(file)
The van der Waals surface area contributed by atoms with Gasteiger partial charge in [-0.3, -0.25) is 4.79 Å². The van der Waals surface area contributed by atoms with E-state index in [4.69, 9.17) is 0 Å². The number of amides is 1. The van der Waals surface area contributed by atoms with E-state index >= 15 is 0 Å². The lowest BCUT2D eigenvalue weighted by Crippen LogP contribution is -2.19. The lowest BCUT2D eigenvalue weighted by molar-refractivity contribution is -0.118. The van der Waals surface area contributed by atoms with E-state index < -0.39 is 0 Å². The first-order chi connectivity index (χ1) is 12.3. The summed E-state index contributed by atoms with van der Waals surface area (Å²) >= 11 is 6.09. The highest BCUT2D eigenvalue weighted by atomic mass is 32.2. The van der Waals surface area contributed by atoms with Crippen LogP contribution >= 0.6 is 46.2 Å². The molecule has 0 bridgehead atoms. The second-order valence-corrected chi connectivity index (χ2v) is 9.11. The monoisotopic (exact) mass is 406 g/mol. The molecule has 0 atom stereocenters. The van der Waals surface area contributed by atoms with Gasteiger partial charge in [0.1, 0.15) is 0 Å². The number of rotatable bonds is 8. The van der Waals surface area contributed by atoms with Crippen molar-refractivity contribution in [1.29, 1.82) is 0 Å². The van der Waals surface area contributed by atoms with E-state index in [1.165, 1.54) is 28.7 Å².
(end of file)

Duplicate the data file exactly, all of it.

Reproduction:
The van der Waals surface area contributed by atoms with Gasteiger partial charge in [-0.3, -0.25) is 4.79 Å². The van der Waals surface area contributed by atoms with E-state index in [4.69, 9.17) is 0 Å². The number of amides is 1. The van der Waals surface area contributed by atoms with E-state index >= 15 is 0 Å². The lowest BCUT2D eigenvalue weighted by Crippen LogP contribution is -2.19. The lowest BCUT2D eigenvalue weighted by molar-refractivity contribution is -0.118. The van der Waals surface area contributed by atoms with E-state index < -0.39 is 0 Å². The first-order chi connectivity index (χ1) is 12.3. The summed E-state index contributed by atoms with van der Waals surface area (Å²) >= 11 is 6.09. The highest BCUT2D eigenvalue weighted by atomic mass is 32.2. The van der Waals surface area contributed by atoms with Crippen LogP contribution >= 0.6 is 46.2 Å². The molecule has 0 bridgehead atoms. The second-order valence-corrected chi connectivity index (χ2v) is 9.11. The monoisotopic (exact) mass is 406 g/mol. The molecule has 0 atom stereocenters. The van der Waals surface area contributed by atoms with Gasteiger partial charge in [0.1, 0.15) is 0 Å². The number of rotatable bonds is 8. The van der Waals surface area contributed by atoms with Crippen molar-refractivity contribution in [1.29, 1.82) is 0 Å². The van der Waals surface area contributed by atoms with E-state index in [1.165, 1.54) is 28.7 Å².